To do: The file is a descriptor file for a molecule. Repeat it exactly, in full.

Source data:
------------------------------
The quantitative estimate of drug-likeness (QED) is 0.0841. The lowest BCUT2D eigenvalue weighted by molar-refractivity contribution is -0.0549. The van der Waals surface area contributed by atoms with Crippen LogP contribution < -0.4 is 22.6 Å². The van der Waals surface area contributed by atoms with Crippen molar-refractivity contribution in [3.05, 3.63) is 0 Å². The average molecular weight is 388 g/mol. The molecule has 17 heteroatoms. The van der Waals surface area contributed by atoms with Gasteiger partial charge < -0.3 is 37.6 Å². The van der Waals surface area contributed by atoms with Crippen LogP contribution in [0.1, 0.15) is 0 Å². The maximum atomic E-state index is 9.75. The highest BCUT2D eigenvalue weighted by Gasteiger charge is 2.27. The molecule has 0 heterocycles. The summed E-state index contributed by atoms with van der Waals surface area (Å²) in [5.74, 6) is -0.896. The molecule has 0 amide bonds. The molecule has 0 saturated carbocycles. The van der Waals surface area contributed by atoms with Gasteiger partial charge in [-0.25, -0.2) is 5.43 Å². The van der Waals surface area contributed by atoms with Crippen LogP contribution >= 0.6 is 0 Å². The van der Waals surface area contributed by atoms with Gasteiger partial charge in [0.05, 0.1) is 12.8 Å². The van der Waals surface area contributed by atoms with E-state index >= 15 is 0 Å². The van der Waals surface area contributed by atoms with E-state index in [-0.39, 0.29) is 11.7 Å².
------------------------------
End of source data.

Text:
The quantitative estimate of drug-likeness (QED) is 0.0841. The lowest BCUT2D eigenvalue weighted by molar-refractivity contribution is -0.0549. The van der Waals surface area contributed by atoms with Crippen LogP contribution < -0.4 is 22.6 Å². The van der Waals surface area contributed by atoms with Crippen molar-refractivity contribution in [3.05, 3.63) is 0 Å². The average molecular weight is 388 g/mol. The molecule has 17 heteroatoms. The van der Waals surface area contributed by atoms with Gasteiger partial charge < -0.3 is 37.6 Å². The van der Waals surface area contributed by atoms with Crippen LogP contribution in [0.1, 0.15) is 0 Å². The maximum atomic E-state index is 9.75. The highest BCUT2D eigenvalue weighted by Gasteiger charge is 2.27. The molecule has 0 heterocycles. The summed E-state index contributed by atoms with van der Waals surface area (Å²) in [5.74, 6) is -0.896. The molecule has 0 amide bonds. The molecule has 0 saturated carbocycles. The van der Waals surface area contributed by atoms with Gasteiger partial charge in [-0.25, -0.2) is 5.43 Å². The van der Waals surface area contributed by atoms with Crippen LogP contribution >= 0.6 is 0 Å². The van der Waals surface area contributed by atoms with Gasteiger partial charge in [0.05, 0.1) is 12.8 Å². The van der Waals surface area contributed by atoms with E-state index >= 15 is 0 Å². The van der Waals surface area contributed by atoms with E-state index in [-0.39, 0.29) is 11.7 Å².